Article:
Winneba (C/R), Oct 25, GNA - Mr Samuel Owusu-Agyei, Deputy Minister of Health, on Tuesday advised heads of basic schools to be careful about the utilisation of the capitation grant to prevent misappropriation and embezzlement.
He pointed out that auditors would visit their schools to audit the grants released periodically to ensure that the government's efforts to promote basic education was not hampered.
Mr Owusu-Agyei also appealed to the heads and circuit supervisors to strive to keep abreast with the guidelines for the distribution and utilisation of the grant and to study basic accounting principles to manage the finances of their schools and to keep accurate records. The Minister, who is also the MP for Efuttu, stated this when he visited educational institutions in the area to get first hand information on the conditions in the schools.
Institutions visited included Winneba Secondary School, District Council, A.M.E. Zion and the St John's Anglican Primary and Junior Secondary as well as the Presbyterian Junior Secondary Schools. Mr Owusu-Agyei said because of the payment of the capitation grant of 30,000 cedis per female and 25,000 cedis for each male pupil made it necessary for them to be abreast with the accounts of how they spent the money and to keep accurate records on items and materials in their schools.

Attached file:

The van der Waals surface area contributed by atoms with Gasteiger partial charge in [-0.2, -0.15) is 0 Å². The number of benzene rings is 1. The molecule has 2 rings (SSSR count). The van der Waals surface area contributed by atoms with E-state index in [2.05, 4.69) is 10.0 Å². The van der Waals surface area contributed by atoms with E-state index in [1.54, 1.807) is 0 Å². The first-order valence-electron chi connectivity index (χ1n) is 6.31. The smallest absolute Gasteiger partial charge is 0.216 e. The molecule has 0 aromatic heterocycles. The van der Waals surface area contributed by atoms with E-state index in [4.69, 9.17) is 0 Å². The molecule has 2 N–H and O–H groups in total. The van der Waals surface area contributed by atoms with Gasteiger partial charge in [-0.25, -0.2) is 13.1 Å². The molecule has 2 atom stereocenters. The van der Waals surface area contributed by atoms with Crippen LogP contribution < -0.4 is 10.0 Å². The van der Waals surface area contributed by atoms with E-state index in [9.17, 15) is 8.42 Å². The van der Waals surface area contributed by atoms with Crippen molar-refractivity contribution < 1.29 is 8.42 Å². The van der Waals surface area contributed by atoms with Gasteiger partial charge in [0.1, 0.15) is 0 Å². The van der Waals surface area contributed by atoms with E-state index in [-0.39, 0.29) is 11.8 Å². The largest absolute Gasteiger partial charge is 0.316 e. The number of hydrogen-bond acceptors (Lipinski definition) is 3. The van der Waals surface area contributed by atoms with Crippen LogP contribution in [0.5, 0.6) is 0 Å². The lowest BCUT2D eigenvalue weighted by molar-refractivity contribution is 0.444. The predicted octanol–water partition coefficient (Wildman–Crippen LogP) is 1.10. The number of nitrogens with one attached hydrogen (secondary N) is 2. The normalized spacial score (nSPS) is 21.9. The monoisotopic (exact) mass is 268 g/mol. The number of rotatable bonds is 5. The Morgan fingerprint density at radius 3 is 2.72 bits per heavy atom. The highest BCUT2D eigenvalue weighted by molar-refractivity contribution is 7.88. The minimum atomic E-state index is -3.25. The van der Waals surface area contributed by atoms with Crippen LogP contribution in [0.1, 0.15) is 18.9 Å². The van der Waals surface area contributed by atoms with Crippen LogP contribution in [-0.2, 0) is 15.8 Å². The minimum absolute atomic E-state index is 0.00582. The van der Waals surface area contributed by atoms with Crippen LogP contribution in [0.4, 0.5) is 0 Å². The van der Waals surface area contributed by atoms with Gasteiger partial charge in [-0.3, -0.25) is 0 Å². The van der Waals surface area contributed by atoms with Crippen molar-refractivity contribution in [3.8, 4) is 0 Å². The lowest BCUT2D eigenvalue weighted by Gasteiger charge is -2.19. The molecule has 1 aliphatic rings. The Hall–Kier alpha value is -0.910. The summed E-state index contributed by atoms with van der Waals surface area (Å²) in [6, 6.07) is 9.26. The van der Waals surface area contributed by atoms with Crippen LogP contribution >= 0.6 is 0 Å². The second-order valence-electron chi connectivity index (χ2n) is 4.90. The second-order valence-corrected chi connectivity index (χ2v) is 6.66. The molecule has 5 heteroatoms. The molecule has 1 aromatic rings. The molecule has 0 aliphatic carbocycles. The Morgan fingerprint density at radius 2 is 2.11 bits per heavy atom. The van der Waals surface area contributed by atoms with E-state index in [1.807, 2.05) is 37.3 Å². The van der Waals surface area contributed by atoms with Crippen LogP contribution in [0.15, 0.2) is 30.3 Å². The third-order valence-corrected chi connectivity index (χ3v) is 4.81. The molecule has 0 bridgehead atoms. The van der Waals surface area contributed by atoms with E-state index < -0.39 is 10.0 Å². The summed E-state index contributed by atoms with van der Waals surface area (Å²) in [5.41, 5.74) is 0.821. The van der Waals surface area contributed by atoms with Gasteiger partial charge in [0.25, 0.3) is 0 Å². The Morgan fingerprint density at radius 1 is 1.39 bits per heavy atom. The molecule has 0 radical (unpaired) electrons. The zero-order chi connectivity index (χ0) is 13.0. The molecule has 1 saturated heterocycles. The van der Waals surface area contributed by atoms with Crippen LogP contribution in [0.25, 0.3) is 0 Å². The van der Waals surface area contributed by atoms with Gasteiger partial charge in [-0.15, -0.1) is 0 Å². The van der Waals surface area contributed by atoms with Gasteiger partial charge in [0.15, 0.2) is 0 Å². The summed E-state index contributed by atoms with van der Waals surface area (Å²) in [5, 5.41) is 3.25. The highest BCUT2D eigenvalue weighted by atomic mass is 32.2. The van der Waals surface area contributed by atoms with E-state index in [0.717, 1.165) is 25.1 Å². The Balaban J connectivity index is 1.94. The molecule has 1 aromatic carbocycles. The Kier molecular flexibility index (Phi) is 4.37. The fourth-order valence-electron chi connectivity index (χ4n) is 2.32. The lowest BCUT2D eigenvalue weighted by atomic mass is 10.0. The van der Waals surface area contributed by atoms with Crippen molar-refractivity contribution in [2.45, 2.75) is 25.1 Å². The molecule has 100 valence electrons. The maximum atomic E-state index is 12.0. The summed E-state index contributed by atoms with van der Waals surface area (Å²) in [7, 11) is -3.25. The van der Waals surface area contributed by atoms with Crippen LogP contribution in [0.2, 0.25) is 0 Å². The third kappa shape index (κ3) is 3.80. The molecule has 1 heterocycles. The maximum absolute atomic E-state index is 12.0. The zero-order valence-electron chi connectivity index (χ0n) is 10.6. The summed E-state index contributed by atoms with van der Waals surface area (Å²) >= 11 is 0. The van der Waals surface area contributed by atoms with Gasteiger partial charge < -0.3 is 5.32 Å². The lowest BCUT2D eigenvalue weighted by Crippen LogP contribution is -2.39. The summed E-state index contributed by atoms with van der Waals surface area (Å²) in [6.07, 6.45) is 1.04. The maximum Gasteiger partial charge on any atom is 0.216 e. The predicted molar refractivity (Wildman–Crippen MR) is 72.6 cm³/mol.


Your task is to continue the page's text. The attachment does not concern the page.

They should also all receipts to avoid embarrassment and to work within the guidelines, he said.
The Efuttu MP stressed the need for the head teachers to prepare School Performance Improvement Plans (SPIP) and to prepare budgets for projects for them to get the necessary grant for the development of their institutions.
He stated that the grant could only be assessed after they had drawn SPIP's stressing areas of priority including sports, culture, administration, Teaching and Learning Materials (TLMs) and minor repairs.
Mr Owusu-Agyei pointed out that heads who misappropriated the capitation grant would be prosecuted and dismissed. Ms Helena Arkoh, District Director of Education, urged teachers to adhere to basic teaching principles and to serve as the role models for their pupils and students.
She urged the heads of the institutions to maintain the standard specification for school buildings to meet the desired needs and environment for teaching and learning.
Ms Arkoh said without the necessary infrastructure, education would suffer and affect the government's plan to make Information Communication Technology (ICT) part of basic education. Most of the schools the Minister visited lacked toilet facilities forcing the teachers; pupils and students to attend to natures call in nearby bushes and had leaking roofs while their land had been encroached.